LONDON Microsoft suffered a major setback in Europe as the Luxembourg-based European Court of First Instance rejected almost all the substantive arguments in its its appeal to annul the antitrust decision made in 2004 by the European Commission.
The Commission found in that case that Microsoft abused its dominant position in the PC software market by failing to make its products compatible with those of rivals, and by bundling software products together with its core operating system software. It fined the company 497 million euros, ($613 million) , and a further 280.5 million Euros last July for failing to comply.
The decision of the Court Monday (Sept. 17) marks the culmination of a nine-year dispute between Microsoft and European regulators that could have a significant influence on EU competition law.
The Court of First Instance dismissed the appeal on all points except the EC ruling on the creation of a monitoring trustee to ensure implementation of one of the remedies. It ruled the the imposition of a trustee to oversee the company and check it was complying with court demands was an obligation too far.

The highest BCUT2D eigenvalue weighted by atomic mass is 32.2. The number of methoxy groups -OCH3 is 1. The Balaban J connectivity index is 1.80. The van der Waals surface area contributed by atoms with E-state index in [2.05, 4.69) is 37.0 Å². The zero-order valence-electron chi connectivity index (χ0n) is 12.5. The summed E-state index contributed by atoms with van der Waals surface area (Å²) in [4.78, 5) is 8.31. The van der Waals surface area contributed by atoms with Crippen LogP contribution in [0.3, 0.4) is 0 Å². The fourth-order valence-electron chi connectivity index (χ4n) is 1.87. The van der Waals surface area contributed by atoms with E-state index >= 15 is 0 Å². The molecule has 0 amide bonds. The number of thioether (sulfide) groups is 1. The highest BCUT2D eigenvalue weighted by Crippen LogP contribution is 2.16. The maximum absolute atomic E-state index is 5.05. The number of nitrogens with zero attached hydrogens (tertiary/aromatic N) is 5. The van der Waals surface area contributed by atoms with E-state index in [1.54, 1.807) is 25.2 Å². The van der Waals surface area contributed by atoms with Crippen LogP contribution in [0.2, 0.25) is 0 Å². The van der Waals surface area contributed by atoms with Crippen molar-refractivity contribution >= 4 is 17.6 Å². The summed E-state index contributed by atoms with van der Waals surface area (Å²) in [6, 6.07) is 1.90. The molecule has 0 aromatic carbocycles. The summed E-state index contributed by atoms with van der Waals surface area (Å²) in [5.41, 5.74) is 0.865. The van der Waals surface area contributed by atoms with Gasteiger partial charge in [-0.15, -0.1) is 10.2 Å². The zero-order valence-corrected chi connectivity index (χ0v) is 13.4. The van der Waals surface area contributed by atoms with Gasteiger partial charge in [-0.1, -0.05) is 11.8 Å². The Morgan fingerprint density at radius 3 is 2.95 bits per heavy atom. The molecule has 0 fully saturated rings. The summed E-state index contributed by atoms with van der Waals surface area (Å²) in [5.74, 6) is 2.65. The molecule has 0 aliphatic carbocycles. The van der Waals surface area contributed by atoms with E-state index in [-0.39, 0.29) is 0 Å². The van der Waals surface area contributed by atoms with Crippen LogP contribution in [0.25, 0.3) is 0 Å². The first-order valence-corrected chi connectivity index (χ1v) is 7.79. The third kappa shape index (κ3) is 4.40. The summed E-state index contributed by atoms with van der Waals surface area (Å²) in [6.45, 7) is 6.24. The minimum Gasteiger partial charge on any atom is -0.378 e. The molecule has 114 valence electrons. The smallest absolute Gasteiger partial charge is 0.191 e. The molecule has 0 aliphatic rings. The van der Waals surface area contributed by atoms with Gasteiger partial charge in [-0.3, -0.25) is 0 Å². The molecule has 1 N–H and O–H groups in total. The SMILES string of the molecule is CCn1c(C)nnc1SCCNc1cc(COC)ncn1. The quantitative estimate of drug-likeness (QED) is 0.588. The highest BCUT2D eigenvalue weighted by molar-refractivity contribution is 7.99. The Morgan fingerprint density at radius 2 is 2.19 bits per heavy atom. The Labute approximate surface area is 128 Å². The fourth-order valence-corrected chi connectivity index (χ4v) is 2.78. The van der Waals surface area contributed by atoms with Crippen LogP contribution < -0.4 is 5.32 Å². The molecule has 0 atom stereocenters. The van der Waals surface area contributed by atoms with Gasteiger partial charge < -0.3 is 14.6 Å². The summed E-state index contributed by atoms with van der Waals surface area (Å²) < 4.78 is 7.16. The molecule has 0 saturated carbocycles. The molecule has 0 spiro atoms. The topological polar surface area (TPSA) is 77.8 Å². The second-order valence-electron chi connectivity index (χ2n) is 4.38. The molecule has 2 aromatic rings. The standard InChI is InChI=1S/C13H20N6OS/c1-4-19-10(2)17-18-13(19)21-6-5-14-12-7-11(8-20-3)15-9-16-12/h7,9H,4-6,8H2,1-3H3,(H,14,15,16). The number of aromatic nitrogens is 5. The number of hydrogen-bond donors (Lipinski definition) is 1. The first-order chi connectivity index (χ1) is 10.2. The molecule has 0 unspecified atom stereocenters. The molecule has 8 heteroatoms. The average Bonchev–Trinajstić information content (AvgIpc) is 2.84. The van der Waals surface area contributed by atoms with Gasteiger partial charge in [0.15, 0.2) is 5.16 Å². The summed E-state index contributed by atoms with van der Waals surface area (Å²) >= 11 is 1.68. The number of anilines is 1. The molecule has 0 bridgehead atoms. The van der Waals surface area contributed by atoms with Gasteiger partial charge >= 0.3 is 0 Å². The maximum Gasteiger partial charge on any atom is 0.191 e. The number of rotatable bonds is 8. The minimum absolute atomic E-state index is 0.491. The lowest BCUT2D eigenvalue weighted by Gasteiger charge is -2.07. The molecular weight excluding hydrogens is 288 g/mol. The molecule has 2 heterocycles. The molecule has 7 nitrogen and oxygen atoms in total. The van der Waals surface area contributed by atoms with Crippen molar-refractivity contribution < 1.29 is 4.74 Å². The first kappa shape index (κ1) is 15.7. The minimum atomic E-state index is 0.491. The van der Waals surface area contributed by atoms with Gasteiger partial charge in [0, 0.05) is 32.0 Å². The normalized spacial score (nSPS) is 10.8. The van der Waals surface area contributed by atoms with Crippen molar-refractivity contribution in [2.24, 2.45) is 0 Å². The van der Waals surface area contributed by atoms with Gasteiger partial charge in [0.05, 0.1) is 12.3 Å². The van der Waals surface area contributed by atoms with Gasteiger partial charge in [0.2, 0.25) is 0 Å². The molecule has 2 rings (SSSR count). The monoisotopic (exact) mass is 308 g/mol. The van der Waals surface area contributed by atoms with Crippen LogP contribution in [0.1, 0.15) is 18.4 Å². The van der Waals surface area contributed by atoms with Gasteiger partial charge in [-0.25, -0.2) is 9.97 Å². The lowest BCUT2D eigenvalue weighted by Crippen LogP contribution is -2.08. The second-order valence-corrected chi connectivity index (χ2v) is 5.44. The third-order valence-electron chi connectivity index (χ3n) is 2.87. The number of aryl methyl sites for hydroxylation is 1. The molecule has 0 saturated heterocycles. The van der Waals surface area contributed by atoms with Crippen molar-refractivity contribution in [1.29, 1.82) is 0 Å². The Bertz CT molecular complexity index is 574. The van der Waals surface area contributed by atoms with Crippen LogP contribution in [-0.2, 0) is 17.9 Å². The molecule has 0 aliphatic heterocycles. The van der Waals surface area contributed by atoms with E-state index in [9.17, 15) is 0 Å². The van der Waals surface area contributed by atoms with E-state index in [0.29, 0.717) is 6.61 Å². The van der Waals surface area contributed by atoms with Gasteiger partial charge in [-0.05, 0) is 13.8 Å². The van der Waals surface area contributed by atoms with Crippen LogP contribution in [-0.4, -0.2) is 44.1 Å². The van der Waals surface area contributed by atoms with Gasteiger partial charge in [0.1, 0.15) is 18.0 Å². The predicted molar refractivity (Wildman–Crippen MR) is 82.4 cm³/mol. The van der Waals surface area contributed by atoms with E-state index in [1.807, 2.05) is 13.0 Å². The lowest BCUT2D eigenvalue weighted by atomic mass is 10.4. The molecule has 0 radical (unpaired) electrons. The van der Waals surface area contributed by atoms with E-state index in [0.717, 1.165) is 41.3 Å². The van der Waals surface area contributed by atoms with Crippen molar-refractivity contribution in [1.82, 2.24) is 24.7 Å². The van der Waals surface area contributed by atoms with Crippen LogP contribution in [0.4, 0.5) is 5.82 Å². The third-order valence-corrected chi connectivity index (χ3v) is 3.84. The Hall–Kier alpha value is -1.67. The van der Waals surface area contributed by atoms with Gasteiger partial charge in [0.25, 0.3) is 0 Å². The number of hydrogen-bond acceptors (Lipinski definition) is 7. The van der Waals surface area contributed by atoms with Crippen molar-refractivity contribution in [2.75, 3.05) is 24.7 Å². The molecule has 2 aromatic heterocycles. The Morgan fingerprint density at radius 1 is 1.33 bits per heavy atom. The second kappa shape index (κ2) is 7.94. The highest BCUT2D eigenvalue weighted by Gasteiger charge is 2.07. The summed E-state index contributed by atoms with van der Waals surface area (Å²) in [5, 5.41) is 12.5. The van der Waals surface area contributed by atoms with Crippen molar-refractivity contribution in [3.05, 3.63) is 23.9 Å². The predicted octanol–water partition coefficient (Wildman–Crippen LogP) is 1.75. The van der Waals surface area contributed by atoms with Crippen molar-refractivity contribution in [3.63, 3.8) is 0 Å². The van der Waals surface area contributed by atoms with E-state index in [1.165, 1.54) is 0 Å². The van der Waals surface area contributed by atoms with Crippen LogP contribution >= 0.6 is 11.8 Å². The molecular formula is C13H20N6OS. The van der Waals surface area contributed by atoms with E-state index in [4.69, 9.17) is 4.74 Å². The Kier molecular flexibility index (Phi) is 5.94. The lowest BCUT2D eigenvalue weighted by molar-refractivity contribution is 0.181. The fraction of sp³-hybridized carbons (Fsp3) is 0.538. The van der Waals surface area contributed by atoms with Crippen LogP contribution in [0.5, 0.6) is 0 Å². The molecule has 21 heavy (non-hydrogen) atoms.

The Commission has continued to publicly criticize and fine Microsoft, declaring that it has failed to properly comply with those terms, which include making software code for running server computers more available to competitors seeking to build compatible products.
The software giant is now likely to face even more intense scrutiny by the Commission, for instance over the way new functions other than Windows and MediaPlayer have been budled into its latest operating system, the Vista.
It is also facing potentially huge fines for failing to comply with the Commission's 2004 ruling.
Not surprisingly, Microsoft's rivals welcomed the top European Court ruling.
"This is a great day for European businesses and consumers. At long last, the decision opens the prospect for dynamic competition in the software industry. No more user lock-in, no more monopoly pricing," said Thomas Vinje, the lawyer representing Ecis, a group which includes IBM, Nokia, Oracle and Sun Microsystems.